Parking only on one side, not shown in lieu of bulb-out transit stop here. The 12′ travel lanes may seem blasphemous, but they include necessary gutter pans. The right of way is just wide enough for a 12′ pedestrian zone adjacent to (but separated by trees) a passable cycle track. This track can pass behind transit stops, and on the east side of the street be completely separated from right turning traffic. Unfortunately, the west side cycle track would share the right turn lane with vehicles – far from ideal, but better than sharrows for the whole corridor in my opinion. Further north where traffic is lighter and right turns less frequent, right turn lanes can be eschewed in favor of protected intersection designs.
- Ownership – Both the state and Hennepin County have a say in how these streets are designed, and both have different goals than the city for how they function.
- Snow storage – narrowed lanes provide less wiggle room in our climate that dumps snow then stays below zero for 50+ days. I’d say the a BID type situation with all the development could help pay for snow removal rather than plow & store, but this would need to be evaluated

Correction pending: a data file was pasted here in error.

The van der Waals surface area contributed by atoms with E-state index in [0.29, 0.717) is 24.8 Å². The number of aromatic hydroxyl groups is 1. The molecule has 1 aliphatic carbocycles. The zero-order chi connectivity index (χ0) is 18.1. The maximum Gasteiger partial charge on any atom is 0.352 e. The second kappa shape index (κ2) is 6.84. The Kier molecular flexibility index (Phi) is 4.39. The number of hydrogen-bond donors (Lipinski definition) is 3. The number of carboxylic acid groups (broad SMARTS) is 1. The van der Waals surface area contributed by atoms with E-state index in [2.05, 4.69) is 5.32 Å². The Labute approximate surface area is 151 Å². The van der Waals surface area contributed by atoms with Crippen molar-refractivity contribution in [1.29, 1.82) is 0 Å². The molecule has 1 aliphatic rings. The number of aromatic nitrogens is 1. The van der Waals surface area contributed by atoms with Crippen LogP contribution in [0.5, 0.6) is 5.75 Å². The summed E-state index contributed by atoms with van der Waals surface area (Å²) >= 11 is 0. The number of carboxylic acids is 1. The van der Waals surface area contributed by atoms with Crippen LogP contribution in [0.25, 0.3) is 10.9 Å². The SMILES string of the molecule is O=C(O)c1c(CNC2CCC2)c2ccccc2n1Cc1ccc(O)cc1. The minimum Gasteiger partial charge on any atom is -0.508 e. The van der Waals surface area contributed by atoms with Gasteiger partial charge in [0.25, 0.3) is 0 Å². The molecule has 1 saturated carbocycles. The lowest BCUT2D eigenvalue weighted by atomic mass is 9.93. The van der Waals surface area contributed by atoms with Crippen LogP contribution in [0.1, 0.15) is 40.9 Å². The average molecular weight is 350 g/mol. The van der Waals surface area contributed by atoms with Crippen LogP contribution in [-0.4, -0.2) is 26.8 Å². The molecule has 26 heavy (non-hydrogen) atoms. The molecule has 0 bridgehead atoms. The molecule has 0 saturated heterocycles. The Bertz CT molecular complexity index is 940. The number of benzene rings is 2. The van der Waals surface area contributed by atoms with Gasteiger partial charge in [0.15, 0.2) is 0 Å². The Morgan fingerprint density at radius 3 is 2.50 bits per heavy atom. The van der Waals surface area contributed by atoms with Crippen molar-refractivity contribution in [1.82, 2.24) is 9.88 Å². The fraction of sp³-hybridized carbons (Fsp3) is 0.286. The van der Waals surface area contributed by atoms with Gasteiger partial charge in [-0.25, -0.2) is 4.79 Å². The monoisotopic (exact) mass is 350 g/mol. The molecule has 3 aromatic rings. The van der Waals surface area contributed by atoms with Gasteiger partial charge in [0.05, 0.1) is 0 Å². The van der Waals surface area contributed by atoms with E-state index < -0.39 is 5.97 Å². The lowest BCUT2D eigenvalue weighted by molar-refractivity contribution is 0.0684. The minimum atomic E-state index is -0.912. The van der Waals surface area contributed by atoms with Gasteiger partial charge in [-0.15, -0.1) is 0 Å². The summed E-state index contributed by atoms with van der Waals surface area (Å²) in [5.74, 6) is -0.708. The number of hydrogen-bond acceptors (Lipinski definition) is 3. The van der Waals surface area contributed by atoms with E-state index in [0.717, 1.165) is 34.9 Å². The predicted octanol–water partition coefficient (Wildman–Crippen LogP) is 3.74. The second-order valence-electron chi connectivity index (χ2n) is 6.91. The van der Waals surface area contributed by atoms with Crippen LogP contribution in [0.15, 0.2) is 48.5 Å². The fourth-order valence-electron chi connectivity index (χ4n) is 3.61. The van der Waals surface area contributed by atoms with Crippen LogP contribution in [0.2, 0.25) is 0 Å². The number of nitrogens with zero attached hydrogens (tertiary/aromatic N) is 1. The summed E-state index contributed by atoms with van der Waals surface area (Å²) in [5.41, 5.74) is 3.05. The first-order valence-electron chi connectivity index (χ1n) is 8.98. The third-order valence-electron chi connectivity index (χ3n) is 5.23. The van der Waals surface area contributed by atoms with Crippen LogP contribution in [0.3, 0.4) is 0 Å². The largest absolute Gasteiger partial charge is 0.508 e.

- Utilities – mentioned earlier, but it’s possible storm sewers and other utilities won’t allow for these projects until full street reconstruction time
- (Dreaded) Traffic – Area growth and vitality does mean more trips generated here as some people will likely still drive for work, and more will want to come visit new retail and restaurants. Central is also a bit more spiky with peak hour directions than other 4-3 conversions Minneapolis/St Paul implemented. I’d counter this with the relative gap between the maximum AADT that works for 4-3 conversions and actual AADT in the area – there’s still capacity, particularly with declining driving region-wide.
- Transit-Traffic disruptions – with only one thru-lane, buses stopping every other block without pull-outs may challenge traffic engineers’ models. Proper off-board equipment, stop design, and far-side intersection placement can limit this impact, but it may be necessary to force buses to pull out to parking areas.
Alright! Like the idea(s)? Hate em? Ideas for handling changes as you move away from the St Anthony Main core? Let’s move the conversation forward and get the city/county on board with making this area safer and more valuable at the speed development will likely occur over the next few years.